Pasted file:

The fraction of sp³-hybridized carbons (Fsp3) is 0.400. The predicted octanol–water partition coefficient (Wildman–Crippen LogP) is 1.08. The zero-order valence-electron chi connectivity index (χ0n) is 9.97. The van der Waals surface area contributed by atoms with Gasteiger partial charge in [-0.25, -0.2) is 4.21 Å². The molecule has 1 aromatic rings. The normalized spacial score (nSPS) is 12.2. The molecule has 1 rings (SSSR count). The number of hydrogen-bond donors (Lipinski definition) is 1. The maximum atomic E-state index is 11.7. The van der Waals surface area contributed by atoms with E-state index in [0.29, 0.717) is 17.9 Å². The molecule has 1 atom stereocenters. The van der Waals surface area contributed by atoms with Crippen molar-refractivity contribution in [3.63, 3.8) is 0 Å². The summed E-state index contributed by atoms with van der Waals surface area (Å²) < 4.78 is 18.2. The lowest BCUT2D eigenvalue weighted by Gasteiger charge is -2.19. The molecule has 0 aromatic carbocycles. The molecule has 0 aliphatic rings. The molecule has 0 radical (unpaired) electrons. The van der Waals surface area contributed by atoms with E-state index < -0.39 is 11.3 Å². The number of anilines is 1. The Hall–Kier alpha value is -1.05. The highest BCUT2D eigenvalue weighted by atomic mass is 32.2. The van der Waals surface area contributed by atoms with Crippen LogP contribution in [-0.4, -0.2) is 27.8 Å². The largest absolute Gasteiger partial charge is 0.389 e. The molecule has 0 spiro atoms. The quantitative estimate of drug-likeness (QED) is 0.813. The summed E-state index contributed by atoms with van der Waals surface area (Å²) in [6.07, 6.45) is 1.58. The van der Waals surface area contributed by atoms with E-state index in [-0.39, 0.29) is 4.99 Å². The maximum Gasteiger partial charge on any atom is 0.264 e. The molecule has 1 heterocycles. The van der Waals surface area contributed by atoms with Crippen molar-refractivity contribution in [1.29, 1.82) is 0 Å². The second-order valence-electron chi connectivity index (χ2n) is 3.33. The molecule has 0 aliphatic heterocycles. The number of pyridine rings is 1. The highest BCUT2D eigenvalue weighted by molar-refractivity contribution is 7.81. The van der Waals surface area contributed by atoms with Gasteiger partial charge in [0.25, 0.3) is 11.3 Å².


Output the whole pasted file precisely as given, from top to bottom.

The fraction of sp³-hybridized carbons (Fsp3) is 0.400. The predicted octanol–water partition coefficient (Wildman–Crippen LogP) is 1.08. The zero-order valence-electron chi connectivity index (χ0n) is 9.97. The van der Waals surface area contributed by atoms with Gasteiger partial charge in [-0.25, -0.2) is 4.21 Å². The molecule has 1 aromatic rings. The normalized spacial score (nSPS) is 12.2. The molecule has 1 rings (SSSR count). The number of hydrogen-bond donors (Lipinski definition) is 1. The maximum atomic E-state index is 11.7. The van der Waals surface area contributed by atoms with E-state index in [0.29, 0.717) is 17.9 Å². The molecule has 1 atom stereocenters. The van der Waals surface area contributed by atoms with Crippen molar-refractivity contribution in [3.63, 3.8) is 0 Å². The summed E-state index contributed by atoms with van der Waals surface area (Å²) < 4.78 is 18.2. The lowest BCUT2D eigenvalue weighted by Gasteiger charge is -2.19. The molecule has 0 aromatic carbocycles. The molecule has 0 aliphatic rings. The molecule has 0 radical (unpaired) electrons. The van der Waals surface area contributed by atoms with E-state index < -0.39 is 11.3 Å². The number of anilines is 1. The Hall–Kier alpha value is -1.05. The highest BCUT2D eigenvalue weighted by atomic mass is 32.2. The van der Waals surface area contributed by atoms with Crippen LogP contribution in [-0.4, -0.2) is 27.8 Å². The largest absolute Gasteiger partial charge is 0.389 e. The molecule has 0 spiro atoms. The quantitative estimate of drug-likeness (QED) is 0.813. The summed E-state index contributed by atoms with van der Waals surface area (Å²) in [6.07, 6.45) is 1.58. The van der Waals surface area contributed by atoms with E-state index in [-0.39, 0.29) is 4.99 Å². The maximum Gasteiger partial charge on any atom is 0.264 e. The molecule has 1 heterocycles. The van der Waals surface area contributed by atoms with Crippen molar-refractivity contribution in [1.29, 1.82) is 0 Å². The second-order valence-electron chi connectivity index (χ2n) is 3.33. The molecule has 0 aliphatic heterocycles. The number of pyridine rings is 1. The highest BCUT2D eigenvalue weighted by molar-refractivity contribution is 7.81. The van der Waals surface area contributed by atoms with Gasteiger partial charge in [0.25, 0.3) is 11.3 Å².